Carly Fiorina has emerged as a welcome voice of sanity in a GOP presidential field that tilts otherwise, and she is enjoying a sharp rise in the polls as a result. But her new popularity raises an old question: Do business leaders make good political leaders?
Having spent a career shuttling between the two worlds, I can report that the record is decidedly mixed. Confounding checks and balances and hazy and ever-shifting metrics of success make Washington a mystery to many raised on executive power and bottom-line performance. While the business pragmatism of a Ross Perot, a Carly Fiorina, or even a bombastic Donald Trump may make them appealing candidates, their instincts can quickly lead them astray once they arrive in the political swamp.
The case of Carly Fiorina raises a separate question, however. Writing for Fortune, Yale professor Jeffrey Sonnenfeld reviews Fiorina’s record as CEO of HP and concludes she performed “pretty badly.” Yes, she doubled revenues, by pushing through a controversial merger with Compaq Computers; but profits sagged, shareholder wealth dropped, and ultimately, she was fired – an unusual event for a CEO in those days. Andrew Ross Sorkin reaches a similar conclusion in this morning’s New York Times.
Interestingly, it was the political parts of her CEO job that troubled Fiorina most. As I reported in my book Revolt in the Boardroom, Fiorina completely misread the discontent among her own board of directors, leading to the sudden showdown that cost her the job. Board member Patricia Dunn told me at the time that Fiorina was resistant to the board’s input and advice, and that directors were “hopelessly confounded by her organizational structure.”
A point of history: Fiorina got the HP job in part because she was No. 1 on Fortune’s very first Most Powerful Women in Business list – as my colleague Pattie Sellers describes here. This year’s version of the list – which will not include Fiorina, but will include some surprises – will be out right after Labor Day.
More news below.
• China weighs on world markets
European markets faced steep selling pressure that carried over from Asia after Chinese shares were down 6% and emerging market currencies and oil prices stayed at sharp lows. “The mood in London is that the party is over in China,” said one market commentator. Time will tell how U.S. markets react today, though strong U.S. housing data on Monday offset a very weak performance of New York regional manufacturing. Reuters
• Political instability paralyzes Brazil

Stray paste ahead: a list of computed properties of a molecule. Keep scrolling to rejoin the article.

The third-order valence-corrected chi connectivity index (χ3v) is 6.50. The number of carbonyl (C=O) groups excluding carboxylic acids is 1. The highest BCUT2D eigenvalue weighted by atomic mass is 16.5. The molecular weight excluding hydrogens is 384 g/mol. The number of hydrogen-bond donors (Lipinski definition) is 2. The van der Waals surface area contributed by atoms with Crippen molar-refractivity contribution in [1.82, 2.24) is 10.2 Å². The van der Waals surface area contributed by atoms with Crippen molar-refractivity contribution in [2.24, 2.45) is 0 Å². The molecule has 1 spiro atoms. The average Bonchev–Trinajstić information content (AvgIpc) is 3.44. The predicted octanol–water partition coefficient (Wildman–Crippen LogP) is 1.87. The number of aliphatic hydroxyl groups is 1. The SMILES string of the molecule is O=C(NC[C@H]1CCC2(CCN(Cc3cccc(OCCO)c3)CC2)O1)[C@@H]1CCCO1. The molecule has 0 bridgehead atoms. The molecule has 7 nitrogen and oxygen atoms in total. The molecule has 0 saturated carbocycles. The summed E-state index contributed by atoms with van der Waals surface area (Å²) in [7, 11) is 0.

Brazil, one of the world’s most important emerging markets, is facing its deepest economic and political crisis in a generation, resulting in a business climate that has paralyzed many major sectors including the auto industry. General Motors has halted factories, Latam Airlines is cutting flights and plane maker Embraer is putting its biggest new aircraft on hold. “Political instability is enormous, and it’s paralyzing Brazil,” said the co-CEO of a homebuilder. Bloomberg
• American Apparel may go out of business
American Apparel has said that the retailer’s cash position has deteriorated so badly it is not sure it will be able to stay in business. The company, which has been stung by weak sales and a bottom line mired in the red, said it does not expect business to materially improve in the next year and that it may not have enough cash to get through that period. The company is mulling a debt refinancing, potential moves to raise new equity and other restructuring options. Fortune
• Petco files to go public
Pet supply retailer Petco is planning to take the company’s third entry into the public markets after filing for an initial public offering on Monday afternoon. It would be the company’s third IPO in the past 11 years. There has been some movement in the pet supplies aisle of late. The company’s largest rival PetSmart was acquired by private equity firms earlier this year for around $8.9 billion, while pet food makers Blue Buffalo Pet Products and Freshpet have launched IPOs recently. Fortune
Around the Water Cooler
• Does U.S. have ammo for the next crisis?
When the next crisis hits, how can the U.S. respond? While few economists believe the U.S. is near recession, The Wall Street Journal points out that it could be hard to use the tools often employed to battle dips. Generally, the U.S. injects cash into the economy by cutting interest rates or ramping up federal spending. But with interest rates near zero and high levels of government debt, those options could be off the table. Policy makers are busy planning a response to the next, inevitable downtown, especially with the U.S. entering its seventh year of expansion. WSJ (subscription required)
• Google loses friend at the FTC
Federal Trade Commission’s Joshua Wright is leaving his post later in August, after only being sworn in as of early 2014. Wright drew some fire as a purported ally of Google, even promising to recuse himself for two years from matters pertaining to the search engine giant because some of his research had been funded indirectly by Google. FTC commissioners typically serve 7 year terms so whoever is confirmed to replace Wright can finish out the remainder of his term. Fortune
• U.S. mulls Cuba flights by year’s end
The Obama administration is working to reach a deal with Cuba that would allow travelers to fly on commercial flights between the countries, chipping away at a travel ban without requiring Congress to lift it. If the pact were to occur, it would make the most significant expansion of economic and tourism ties between the countries since the 1950s. And while only Congress can lift the U.S. travel and trade embargoes imposed against Cuba, President Obama can grant exceptions. WSJ (subscription required)